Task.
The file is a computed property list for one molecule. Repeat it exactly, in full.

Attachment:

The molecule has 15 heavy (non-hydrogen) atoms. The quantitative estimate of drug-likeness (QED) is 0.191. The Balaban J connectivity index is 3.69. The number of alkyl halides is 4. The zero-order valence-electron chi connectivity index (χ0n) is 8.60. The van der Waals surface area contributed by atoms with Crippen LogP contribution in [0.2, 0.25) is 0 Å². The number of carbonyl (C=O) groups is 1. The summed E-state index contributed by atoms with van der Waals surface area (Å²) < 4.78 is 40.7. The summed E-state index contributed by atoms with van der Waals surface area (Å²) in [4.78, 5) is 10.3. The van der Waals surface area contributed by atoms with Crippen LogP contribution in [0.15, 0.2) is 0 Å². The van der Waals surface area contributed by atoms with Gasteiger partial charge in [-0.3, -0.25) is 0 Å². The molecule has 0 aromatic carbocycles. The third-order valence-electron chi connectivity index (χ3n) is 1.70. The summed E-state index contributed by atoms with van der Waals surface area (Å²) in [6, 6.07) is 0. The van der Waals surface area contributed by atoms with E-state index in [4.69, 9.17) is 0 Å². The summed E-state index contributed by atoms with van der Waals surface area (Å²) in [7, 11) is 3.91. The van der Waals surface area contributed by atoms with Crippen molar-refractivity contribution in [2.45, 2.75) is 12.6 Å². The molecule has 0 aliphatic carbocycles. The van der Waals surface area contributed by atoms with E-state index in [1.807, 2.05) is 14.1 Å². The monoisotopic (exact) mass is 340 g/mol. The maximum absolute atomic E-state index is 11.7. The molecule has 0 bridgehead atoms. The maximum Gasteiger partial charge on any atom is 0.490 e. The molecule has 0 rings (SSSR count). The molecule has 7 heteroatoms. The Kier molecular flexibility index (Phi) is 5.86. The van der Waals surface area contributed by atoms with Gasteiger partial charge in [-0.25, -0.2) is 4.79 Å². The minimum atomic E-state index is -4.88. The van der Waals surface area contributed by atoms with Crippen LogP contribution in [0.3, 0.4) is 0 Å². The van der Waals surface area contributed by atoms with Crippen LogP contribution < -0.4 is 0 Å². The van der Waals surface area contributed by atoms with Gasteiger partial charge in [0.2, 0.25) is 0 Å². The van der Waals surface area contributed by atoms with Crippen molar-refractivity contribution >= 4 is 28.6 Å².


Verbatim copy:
The molecule has 15 heavy (non-hydrogen) atoms. The quantitative estimate of drug-likeness (QED) is 0.191. The Balaban J connectivity index is 3.69. The number of alkyl halides is 4. The zero-order valence-electron chi connectivity index (χ0n) is 8.60. The van der Waals surface area contributed by atoms with Crippen LogP contribution in [0.2, 0.25) is 0 Å². The number of carbonyl (C=O) groups is 1. The summed E-state index contributed by atoms with van der Waals surface area (Å²) < 4.78 is 40.7. The summed E-state index contributed by atoms with van der Waals surface area (Å²) in [4.78, 5) is 10.3. The van der Waals surface area contributed by atoms with Crippen LogP contribution in [0.15, 0.2) is 0 Å². The van der Waals surface area contributed by atoms with Gasteiger partial charge in [-0.3, -0.25) is 0 Å². The molecule has 0 aromatic carbocycles. The third-order valence-electron chi connectivity index (χ3n) is 1.70. The summed E-state index contributed by atoms with van der Waals surface area (Å²) in [6, 6.07) is 0. The van der Waals surface area contributed by atoms with E-state index in [4.69, 9.17) is 0 Å². The summed E-state index contributed by atoms with van der Waals surface area (Å²) in [7, 11) is 3.91. The van der Waals surface area contributed by atoms with Crippen molar-refractivity contribution in [2.45, 2.75) is 12.6 Å². The molecule has 0 aliphatic carbocycles. The van der Waals surface area contributed by atoms with E-state index in [1.807, 2.05) is 14.1 Å². The monoisotopic (exact) mass is 340 g/mol. The maximum absolute atomic E-state index is 11.7. The molecule has 0 bridgehead atoms. The maximum Gasteiger partial charge on any atom is 0.490 e. The molecule has 0 rings (SSSR count). The molecule has 7 heteroatoms. The Kier molecular flexibility index (Phi) is 5.86. The van der Waals surface area contributed by atoms with Gasteiger partial charge in [-0.25, -0.2) is 4.79 Å². The minimum atomic E-state index is -4.88. The van der Waals surface area contributed by atoms with Crippen LogP contribution in [0.3, 0.4) is 0 Å². The van der Waals surface area contributed by atoms with Crippen LogP contribution < -0.4 is 0 Å². The van der Waals surface area contributed by atoms with Gasteiger partial charge in [0.2, 0.25) is 0 Å². The van der Waals surface area contributed by atoms with Crippen molar-refractivity contribution >= 4 is 28.6 Å².